Letting furry friends sleep in your bed
Sure, you love your pets, and snuggling up with them in bed can be cozy. But this tempting habit could be making your allergies worse. Pollen can settle into your pets’ fur, triggering symptoms. Keep your pets out of your bed, or better yet, keep them out of your bedroom altogether.

If your symptoms are particularly bothersome, restricting pets to certain rooms so they can’t wander can help reduce the spread of potential allergens. These steps may be helpful but they’re not foolproof. Allergens can still spread beyond the rooms that pets occupy. If you have pets and you also suffer from seasonal allergies, it’s also a good idea to bathe or groom them at least once a week.

Spending time outside on the wrong days
Heading outside when pollen counts are high is one way to trigger seasonal allergy symptoms. If you suffer from this misery, try to stay indoors on windy days and reserve your outside time until after it rains. Rain clears pollen, which helps to keep allergy symptoms at bay. If you have to do outdoor chores on a day with high pollen counts, always wear a NIOSH-rated 95 filter mask and take appropriate medication beforehand.

Putting off spring cleaning
The dust in your home may contain pollen as well as a cocktail of year-round allergens—pet hair and dander, mold and dust mites—that could make your allergies flare up. Taking the time to clean can help you enjoy spring rather than suffer through it.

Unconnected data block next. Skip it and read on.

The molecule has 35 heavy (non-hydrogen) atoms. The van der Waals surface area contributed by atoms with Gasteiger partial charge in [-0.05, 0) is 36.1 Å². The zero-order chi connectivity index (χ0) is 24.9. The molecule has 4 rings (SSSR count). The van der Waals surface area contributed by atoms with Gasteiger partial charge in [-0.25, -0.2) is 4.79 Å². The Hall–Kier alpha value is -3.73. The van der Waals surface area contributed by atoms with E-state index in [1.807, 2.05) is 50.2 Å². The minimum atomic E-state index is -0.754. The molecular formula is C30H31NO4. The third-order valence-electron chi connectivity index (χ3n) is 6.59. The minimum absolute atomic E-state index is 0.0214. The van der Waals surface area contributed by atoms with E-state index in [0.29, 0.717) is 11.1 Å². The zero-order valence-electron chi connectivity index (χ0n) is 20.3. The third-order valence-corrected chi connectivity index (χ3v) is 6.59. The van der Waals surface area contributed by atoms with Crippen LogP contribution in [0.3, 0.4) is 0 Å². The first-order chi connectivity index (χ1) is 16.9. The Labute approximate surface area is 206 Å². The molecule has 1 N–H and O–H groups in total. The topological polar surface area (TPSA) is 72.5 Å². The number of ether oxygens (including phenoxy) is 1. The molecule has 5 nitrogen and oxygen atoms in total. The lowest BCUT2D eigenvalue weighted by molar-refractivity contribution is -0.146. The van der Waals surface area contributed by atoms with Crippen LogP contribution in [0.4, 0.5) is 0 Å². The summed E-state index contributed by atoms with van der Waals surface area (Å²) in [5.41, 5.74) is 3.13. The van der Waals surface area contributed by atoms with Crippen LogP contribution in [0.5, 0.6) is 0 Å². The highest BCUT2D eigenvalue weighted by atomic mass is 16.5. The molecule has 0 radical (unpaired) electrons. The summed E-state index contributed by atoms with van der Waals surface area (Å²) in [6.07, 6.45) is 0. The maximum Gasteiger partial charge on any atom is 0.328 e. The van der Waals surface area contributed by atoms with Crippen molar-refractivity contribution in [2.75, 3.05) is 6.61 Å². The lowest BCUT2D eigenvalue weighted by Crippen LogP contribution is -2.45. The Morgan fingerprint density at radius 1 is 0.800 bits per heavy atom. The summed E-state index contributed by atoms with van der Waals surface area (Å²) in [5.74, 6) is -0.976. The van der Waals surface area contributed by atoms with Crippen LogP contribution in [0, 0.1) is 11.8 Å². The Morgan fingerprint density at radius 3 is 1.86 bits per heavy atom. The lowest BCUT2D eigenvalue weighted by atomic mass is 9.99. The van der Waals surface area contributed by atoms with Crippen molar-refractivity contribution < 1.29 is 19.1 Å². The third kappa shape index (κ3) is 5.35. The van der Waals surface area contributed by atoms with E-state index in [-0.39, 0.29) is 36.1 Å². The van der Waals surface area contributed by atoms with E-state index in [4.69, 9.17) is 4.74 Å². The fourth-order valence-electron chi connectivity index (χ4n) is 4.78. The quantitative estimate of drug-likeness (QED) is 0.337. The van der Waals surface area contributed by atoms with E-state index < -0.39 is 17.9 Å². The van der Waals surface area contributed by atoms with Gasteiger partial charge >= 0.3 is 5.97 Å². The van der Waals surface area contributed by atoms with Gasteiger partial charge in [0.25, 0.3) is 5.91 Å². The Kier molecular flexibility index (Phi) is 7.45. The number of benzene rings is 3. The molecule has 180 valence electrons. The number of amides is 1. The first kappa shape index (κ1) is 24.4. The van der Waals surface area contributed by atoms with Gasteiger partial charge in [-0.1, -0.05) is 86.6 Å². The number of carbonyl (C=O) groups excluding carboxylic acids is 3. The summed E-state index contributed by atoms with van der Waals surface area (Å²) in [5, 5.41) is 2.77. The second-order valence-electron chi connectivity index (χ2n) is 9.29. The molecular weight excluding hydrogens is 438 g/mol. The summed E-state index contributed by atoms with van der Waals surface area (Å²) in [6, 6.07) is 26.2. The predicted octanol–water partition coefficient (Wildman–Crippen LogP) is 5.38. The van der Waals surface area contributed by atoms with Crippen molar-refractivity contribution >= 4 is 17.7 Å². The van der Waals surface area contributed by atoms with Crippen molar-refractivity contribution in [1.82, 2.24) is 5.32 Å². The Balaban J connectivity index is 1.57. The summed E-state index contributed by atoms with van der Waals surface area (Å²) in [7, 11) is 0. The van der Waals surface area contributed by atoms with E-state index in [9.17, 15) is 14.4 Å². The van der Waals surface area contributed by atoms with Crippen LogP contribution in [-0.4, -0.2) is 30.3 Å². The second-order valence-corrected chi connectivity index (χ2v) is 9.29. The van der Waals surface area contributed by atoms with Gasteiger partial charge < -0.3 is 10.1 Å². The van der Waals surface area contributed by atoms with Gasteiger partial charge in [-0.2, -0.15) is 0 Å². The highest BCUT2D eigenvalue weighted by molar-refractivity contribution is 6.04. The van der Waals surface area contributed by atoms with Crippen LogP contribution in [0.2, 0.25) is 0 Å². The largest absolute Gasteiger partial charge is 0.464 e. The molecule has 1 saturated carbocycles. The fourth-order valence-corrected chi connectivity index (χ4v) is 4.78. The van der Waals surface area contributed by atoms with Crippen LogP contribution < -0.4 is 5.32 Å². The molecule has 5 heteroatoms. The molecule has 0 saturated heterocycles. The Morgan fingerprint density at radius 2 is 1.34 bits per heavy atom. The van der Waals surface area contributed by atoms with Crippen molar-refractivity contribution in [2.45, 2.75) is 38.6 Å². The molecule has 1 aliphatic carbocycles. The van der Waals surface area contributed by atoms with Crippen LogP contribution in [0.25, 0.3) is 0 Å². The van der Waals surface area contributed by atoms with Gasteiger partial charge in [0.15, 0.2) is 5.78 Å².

If you have seasonal allergies, having someone else (who doesn’t have allergies) clean your home can help you avoid a flare up. If that’s not an option, be sure to wear a dust mask while you clean. It’s also a good idea to use a vacuum cleaner that has a HEPA filter and wash your bedding weekly.

Starting your medications too late
Waiting until you develop allergy symptoms to see your allergist or healthcare provider (HCP) is too late. You can stay several steps ahead of allergy season by taking your medication before it gets underway. Talk to your doctor about what treatment is appropriate for you and develop a plan of action to help ensure you avoid unnecessary flare ups. And be sure to see your allergist or HCP if your treatments aren’t working well enough and need to be adjusted.

Centers for Disease Control and Prevention. “Allergies and Hay Fever.”
American College of Allergy, Asthma & Immunology. “Allergic Rhinitis.”
UpToDate.com. “Allergic rhinitis: Clinical manifestations, epidemiology, and diagnosis.”
American College of Allergy, Asthma & Immunology. “The Year 2040: Double the Pollen, Double the Allergy Suffering?”
American College of Allergy, Asthma & Immunology. “What You Don't Know About Spring Allergies Can Cause You Misery.”
American College of Allergy, Asthma & Immunology. “Common Seasonal Allergy Triggers.”
American College of Allergy, Asthma & Immunology. “Are You Making Your Spring Allergies Worse?”
Environmental Protection Agency. “Air Cleaners and Air Filters in the Home.”
Mayo Clinic. “Seasonal allergies: Nip them in the bud.”
EnergyStar.gov. “Laundry Best Practices.”
Asthma and Allergy Foundation of America. “Protect Yourself From Pollen: Laundry.”
Asthma and Allergy Foundation of America. “What is a Pollen Allergy?”
American College of Allergy, Asthma & Immunology. “Pet Allergy.”
Centers for Disease Control and Prevention. “NIOSH-Approved N95 Particulate Filtering Facepiece Respirators.”
American College of Allergy, Asthma & Immunology. “Dust Allergy”